Badil started working in the West Bank in the mid-90s. Our purpose is to create resources in order to bring to life the questions of the refugees and refugee rights... We succeeded in doing many things in terms of research, publications, networking. We organized conferences for refugee organizations in Lebanon, in Jordan, in Syria, in Europe, in Cypress and others. What was missing in the 1990s was the address of an Israeli organization in Israel. Oftentimes we were asked, "So what are you doing on the Israeli side?" We responded, "We would like to do something, but we have no address." We knew Israelis, private individuals, but there is a difference between a group initiative of an organization that takes on the issue and works on it in the day-to-day and private individuals, as good as they may be. Therefore for us, when we met Zochrot there was no question whether to be in contact with them... It was clear that there was now an address that we could work with...
People on our side talk about the dream of return and we always struggle and say that it's not a dream, it is a right. But the gap between the right and the dream is the product of reality... Zochrot for us is something that offers hope, that it is possible to close this gap between the dream and the right.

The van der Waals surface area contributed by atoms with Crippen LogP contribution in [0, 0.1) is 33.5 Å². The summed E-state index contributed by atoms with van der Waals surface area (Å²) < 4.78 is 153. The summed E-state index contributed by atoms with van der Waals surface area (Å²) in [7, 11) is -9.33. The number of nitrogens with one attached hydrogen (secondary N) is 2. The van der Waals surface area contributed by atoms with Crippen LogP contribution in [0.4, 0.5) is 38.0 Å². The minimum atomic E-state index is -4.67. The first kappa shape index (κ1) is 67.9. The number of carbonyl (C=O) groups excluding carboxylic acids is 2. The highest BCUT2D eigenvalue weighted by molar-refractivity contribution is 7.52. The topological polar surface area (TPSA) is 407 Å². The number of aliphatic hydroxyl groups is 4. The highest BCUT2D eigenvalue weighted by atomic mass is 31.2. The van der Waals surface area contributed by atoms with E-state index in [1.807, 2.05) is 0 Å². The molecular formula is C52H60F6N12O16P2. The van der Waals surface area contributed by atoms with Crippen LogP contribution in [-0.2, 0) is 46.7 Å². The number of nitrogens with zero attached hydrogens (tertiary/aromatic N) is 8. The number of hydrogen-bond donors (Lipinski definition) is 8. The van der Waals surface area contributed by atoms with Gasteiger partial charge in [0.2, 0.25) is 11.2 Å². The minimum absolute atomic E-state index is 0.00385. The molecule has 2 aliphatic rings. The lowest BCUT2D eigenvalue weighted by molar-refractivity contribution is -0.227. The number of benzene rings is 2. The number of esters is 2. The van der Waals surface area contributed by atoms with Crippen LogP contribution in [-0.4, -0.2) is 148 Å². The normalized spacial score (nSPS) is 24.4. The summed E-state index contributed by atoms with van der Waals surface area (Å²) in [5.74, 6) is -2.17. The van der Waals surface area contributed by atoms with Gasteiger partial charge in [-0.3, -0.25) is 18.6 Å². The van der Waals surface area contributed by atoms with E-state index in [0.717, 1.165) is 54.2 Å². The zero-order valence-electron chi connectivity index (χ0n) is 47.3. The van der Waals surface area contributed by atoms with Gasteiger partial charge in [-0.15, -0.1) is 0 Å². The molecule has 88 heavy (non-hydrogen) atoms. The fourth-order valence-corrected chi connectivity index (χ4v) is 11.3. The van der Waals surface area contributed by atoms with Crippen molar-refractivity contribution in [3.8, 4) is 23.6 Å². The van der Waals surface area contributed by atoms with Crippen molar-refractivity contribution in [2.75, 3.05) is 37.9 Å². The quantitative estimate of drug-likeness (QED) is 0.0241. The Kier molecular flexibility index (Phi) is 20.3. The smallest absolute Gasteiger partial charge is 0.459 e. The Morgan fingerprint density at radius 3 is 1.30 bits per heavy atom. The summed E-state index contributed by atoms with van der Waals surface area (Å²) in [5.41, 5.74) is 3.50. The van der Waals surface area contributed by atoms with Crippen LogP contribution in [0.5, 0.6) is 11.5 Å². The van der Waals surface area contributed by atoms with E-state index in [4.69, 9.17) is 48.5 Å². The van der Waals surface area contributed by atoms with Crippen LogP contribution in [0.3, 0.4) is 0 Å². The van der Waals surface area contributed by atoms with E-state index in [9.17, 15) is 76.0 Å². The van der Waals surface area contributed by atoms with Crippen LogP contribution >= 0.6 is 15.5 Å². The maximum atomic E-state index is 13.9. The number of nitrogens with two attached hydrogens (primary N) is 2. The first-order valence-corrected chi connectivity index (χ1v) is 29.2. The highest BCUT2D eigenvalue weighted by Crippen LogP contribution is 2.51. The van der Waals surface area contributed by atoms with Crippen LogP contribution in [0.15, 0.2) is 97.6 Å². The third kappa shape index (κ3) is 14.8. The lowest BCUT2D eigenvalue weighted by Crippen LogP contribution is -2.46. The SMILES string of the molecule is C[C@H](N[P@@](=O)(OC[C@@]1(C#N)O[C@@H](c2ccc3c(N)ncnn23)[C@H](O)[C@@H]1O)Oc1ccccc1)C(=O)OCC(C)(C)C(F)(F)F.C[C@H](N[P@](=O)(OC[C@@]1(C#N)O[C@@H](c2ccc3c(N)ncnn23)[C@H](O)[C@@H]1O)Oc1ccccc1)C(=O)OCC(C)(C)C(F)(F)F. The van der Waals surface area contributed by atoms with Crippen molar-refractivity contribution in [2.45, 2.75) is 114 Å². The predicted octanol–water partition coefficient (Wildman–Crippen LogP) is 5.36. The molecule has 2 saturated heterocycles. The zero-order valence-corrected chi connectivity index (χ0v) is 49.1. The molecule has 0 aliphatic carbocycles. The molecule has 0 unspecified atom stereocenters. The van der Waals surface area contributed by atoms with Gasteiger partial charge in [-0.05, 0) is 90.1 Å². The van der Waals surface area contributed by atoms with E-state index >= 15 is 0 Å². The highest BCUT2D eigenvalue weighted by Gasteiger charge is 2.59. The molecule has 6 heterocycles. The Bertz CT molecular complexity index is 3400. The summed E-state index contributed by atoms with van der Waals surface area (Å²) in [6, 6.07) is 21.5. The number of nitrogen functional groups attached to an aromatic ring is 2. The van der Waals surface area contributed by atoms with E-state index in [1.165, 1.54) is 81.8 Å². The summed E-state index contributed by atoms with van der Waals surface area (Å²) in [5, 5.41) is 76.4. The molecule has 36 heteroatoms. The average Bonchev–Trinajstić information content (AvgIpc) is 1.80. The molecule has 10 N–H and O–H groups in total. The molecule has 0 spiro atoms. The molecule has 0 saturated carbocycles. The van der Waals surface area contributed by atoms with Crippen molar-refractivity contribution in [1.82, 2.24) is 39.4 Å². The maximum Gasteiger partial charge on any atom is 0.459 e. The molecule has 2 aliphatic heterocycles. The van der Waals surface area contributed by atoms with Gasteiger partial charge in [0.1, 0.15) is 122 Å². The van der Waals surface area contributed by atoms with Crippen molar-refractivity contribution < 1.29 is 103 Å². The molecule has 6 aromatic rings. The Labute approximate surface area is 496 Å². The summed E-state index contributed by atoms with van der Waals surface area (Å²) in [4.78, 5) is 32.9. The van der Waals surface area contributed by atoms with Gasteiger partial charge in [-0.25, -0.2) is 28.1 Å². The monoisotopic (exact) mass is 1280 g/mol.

Mennonite Central Committee is the Relief and Development Organization of the Men and Brethren in Christ Churches. We came to work here soon after the Nakba, in 1949. In Israel Zochrot is our beacon of hope and all of you serve as a source of enlightenment for us. Many of the Mennonites themselves in North America are refugees, either from the Ukraine or from Russia, who moved because of religious persecution in Europe. And so it's a very natural and appropriate combination that we have working with Zochrot and Badil on refugee rights and on a just peace. Because we talk about peace a lot but we strongly believe that unless there is justice that is married to peace it will not be a sustained peace and it will not be to the benefit of everybody including our Israeli friends.
When Memory Runs
When willed acts of demolition cannot be consigned to the distant past, to confront the detritus of memory is to come up against some of the most intractable dimensions of the Israeli-Palestinian conflict. Memory is variously etched into or expunged from the landscape which surrounds us. Its consequences depend on a certain point of view. Who is looking, and why?
The Palestinian experience of the Nakba and the Israeli erasure of it translate into two diametrically opposed reservoirs of memory, the first dominated by loss and the second by repression. This is no abstract matter. The traces left by these different courses of memory are tangible, material. They are inscribed on the landscape—in the form of grave, monument, orchard, nature reserve, stone terrace, barbed-wire fence, concrete wall—and call very different subjects into being in response to their spatial utterances.
The Jewish Israeli, bound to a narrative of possession that will not admit to the dispossession of the Palestinian, assimilates the ruins of evacuated Palestinian villages into a Biblical vision poised between pastoral tranquility and the assurance of domination. The Palestinian looks and sees rift and rupture. Sees, indeed, that they are ongoing. The activist, committed as Zochrot is, to making the past speak to those who have gained most through forgetting, is answerable precisely to the ethical and political imperatives that arise when memory finally runs to ground.